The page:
Our productivity is often killed by our own selfish desires to serve ourselves rather than glorify God through doing something to the best of our ability.
The truly productive person is motivated by a desire to deny themselves, serve others, and glorify God with their time. Because of what God has done for them (dying on the cross to give them eternal life) their primary concern is showing others that same love and glorifying God in that.
Consider the attitude of Christ:
“Have this attitude in yourselves which was also in Christ Jesus, who, although He existed in the form of God, did not regard equality with God a thing to be grasped, but emptied Himself, taking the form of a bond-servant, and being made in the likeness of men. Being found in appearance as a man, He humbled Himself by becoming obedient to the point of death, even death on a cross.”Philippians 2:5-8 NASB
The Productive Person is Working for God’s Glory
Whose glory are you striving to be productive for anyway? Are you trying to bring fame to yourself and your abilities? Or do you want to point people back to Christ, the one who made it possible for you to be productive?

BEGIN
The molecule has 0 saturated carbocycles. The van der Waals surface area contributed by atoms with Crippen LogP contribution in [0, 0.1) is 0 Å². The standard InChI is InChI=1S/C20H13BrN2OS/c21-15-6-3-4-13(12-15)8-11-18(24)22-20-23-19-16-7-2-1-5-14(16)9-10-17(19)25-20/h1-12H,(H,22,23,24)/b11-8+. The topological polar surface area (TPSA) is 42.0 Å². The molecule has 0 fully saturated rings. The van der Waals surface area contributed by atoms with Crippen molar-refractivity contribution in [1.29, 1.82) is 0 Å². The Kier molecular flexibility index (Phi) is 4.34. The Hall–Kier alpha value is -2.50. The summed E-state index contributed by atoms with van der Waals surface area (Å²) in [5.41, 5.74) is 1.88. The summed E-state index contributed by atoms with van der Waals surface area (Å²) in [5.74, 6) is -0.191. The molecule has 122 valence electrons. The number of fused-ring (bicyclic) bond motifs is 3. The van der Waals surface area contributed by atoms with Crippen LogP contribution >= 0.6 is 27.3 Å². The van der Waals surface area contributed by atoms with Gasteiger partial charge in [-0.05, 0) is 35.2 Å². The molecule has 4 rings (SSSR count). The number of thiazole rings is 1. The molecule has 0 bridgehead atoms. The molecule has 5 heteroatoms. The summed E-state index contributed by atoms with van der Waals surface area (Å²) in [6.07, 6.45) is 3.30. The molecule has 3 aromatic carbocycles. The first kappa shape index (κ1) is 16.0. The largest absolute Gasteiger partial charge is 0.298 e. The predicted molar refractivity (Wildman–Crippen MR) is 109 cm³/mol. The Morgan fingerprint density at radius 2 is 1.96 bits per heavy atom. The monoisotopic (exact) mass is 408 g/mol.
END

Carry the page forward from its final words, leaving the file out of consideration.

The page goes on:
When you are busy living for yourself and to create your own fame, you miss out on our purpose. God created you for one purpose, and that is to glorify God through everything you do.
“Everyone who is called by My name, And whom I have created for My glory, Whom I have formed, even whom I have made.” Isaiah 43:7 NASB
“For by Him all things were created, both in the heavens and on earth, visible and invisible, whether thrones or dominions or rulers or authorities—all things have been created through Him and for Him.” Colossians 1:16 NASB
I often see productivity being taught by the self-employed business teachers, and while they may teach effective techniques to being productive, their motivation is all wrong. It is all about gaining more followers, more money, more sales, and creating more products to sell. It is all about their own fame and increasing their money. If you take on the same motivation, then you will not only be missing out your God-ordained purpose but also you will be creating an idol for yourself.
The Productive Person has Proper Expectations